Everything else is very traditional, or can be as traditional as the couple wishes it to be. The bride can wear a dress of her choosing, as long as it is modest. Couples often have large receptions afterwards for family and friends, especially for those who were unable to attend the wedding ceremony. A temple sealing is one of the most beautiful, spiritual events of a lifetime, and is worth whatever sacrifice is necessary to get there. The blessings which come from this union are so beautiful and strengthening to a new marriage.
Why do Mormons wear special underwear?
There is a lot of confusion about the Mormon temple garment and what it means. The Church of Jesus Christ of Latter-day Saints (as the Mormon Church is officially known) builds temples. These Mormon temples are literally dotting the earth, and more are being built every year. These beautiful edifices are very sacred to Latter-day Saints and their idea of worship. So where does the underwear come in?
Latter-day Saints, or Mormons, stand apart from the world in several ways. Their standards are living are very high, and are often at odds with the world’s standards of living. For example, Mormon doctrine teaches that Latter-day Saints should not partake of alcohol, tobacco or other harmful drugs, coffee, or tea. In addition, we should take care of our bodies by eating healthy food, going to bed early and getting up early, exercising and taking care of our bodies. Other standards include the law of chastity, which means no sexual relations of any kind except within the bonds of marriage. This means complete abstinence before marriage and complete fidelity inside of marriage. Modesty is another standard which the world does not, in general, uphold. Latter-day Saints are taught that their bodies are temples of God and should be treated with respect. We should not expose our bodies to the attention of others. While we should be neat and clean, we should also be covered and respectful. All of these things lead up to the purpose of the Mormon temple garment.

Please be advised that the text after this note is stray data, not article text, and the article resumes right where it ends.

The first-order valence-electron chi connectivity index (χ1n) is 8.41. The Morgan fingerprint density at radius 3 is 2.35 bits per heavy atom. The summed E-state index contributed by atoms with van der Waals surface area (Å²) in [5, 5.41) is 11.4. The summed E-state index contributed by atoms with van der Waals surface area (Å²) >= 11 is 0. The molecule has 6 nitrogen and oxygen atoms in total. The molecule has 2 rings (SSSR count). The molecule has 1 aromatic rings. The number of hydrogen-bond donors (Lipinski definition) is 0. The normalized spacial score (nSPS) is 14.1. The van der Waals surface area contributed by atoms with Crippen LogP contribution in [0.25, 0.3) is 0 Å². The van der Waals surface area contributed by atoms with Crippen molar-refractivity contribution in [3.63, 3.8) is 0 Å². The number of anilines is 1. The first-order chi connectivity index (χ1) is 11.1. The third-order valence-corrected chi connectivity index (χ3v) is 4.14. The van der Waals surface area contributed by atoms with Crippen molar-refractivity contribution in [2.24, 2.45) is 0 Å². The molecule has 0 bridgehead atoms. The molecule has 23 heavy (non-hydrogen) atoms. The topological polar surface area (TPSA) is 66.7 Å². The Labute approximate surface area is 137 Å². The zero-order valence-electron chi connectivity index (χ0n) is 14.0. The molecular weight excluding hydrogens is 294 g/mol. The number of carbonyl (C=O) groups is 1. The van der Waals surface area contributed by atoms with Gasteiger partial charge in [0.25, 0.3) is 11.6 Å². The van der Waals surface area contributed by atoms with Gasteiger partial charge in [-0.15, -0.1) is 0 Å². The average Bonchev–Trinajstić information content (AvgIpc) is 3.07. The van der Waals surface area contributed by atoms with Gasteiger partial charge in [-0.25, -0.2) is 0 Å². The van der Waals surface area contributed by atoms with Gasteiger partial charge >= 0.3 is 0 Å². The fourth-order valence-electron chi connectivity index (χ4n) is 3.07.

Not all Latter-day Saints wear the temple garment. Only those Saints who have gone through the Mormon temple ceremony of the endowment wear this special Mormon underwear. When an individual participates in the Mormon endowment ceremony, he makes certain covenants with God to live an even higher standard of living than he did before, to be worthy to enter the temple. The covenants that are made in this Mormon temple rite are very serious. If these covenants are every broken, the consequences are great. However, the keeping of these covenants brings countless blessings from God. The Mormon garment is a reminder of the covenants made in the temple. When it is worn properly, it offers protection to the wearer by reminding them of these covenants continuously and given them the strength to keep those covenants. Not unlike the vestments which many priests of different denominations wear, the Mormon temple garment is an outward symbol of an inward commitment. It is just a very private matter, and that is why it is worn underneath the clothing instead of on top of the clothing. The Mormon garment is also a reminder of the wearer’s commitment to modesty, since it should be covered at all times while in public.